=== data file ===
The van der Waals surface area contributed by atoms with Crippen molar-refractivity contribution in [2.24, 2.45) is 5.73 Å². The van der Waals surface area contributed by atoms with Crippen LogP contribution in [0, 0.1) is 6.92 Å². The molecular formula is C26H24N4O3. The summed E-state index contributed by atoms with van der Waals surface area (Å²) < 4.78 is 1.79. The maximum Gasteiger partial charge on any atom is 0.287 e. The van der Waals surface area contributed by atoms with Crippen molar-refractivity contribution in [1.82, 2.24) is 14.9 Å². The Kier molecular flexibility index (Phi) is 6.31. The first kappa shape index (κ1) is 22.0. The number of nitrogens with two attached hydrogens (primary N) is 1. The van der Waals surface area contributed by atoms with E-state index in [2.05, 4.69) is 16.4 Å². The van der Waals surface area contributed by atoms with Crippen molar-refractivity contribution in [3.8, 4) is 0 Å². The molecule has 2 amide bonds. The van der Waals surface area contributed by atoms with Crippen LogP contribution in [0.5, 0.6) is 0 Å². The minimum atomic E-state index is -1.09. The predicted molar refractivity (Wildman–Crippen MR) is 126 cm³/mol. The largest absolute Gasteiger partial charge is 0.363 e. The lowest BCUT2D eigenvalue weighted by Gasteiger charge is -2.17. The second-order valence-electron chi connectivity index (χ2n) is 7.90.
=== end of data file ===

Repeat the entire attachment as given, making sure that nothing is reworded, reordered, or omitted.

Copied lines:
The van der Waals surface area contributed by atoms with Crippen molar-refractivity contribution in [2.24, 2.45) is 5.73 Å². The van der Waals surface area contributed by atoms with Crippen LogP contribution in [0, 0.1) is 6.92 Å². The molecular formula is C26H24N4O3. The summed E-state index contributed by atoms with van der Waals surface area (Å²) < 4.78 is 1.79. The maximum Gasteiger partial charge on any atom is 0.287 e. The van der Waals surface area contributed by atoms with Crippen molar-refractivity contribution in [1.82, 2.24) is 14.9 Å². The Kier molecular flexibility index (Phi) is 6.31. The first kappa shape index (κ1) is 22.0. The number of nitrogens with two attached hydrogens (primary N) is 1. The van der Waals surface area contributed by atoms with E-state index in [2.05, 4.69) is 16.4 Å². The van der Waals surface area contributed by atoms with Crippen molar-refractivity contribution in [3.8, 4) is 0 Å². The molecule has 2 amide bonds. The van der Waals surface area contributed by atoms with Crippen LogP contribution in [0.5, 0.6) is 0 Å². The minimum atomic E-state index is -1.09. The predicted molar refractivity (Wildman–Crippen MR) is 126 cm³/mol. The largest absolute Gasteiger partial charge is 0.363 e. The lowest BCUT2D eigenvalue weighted by Gasteiger charge is -2.17. The second-order valence-electron chi connectivity index (χ2n) is 7.90.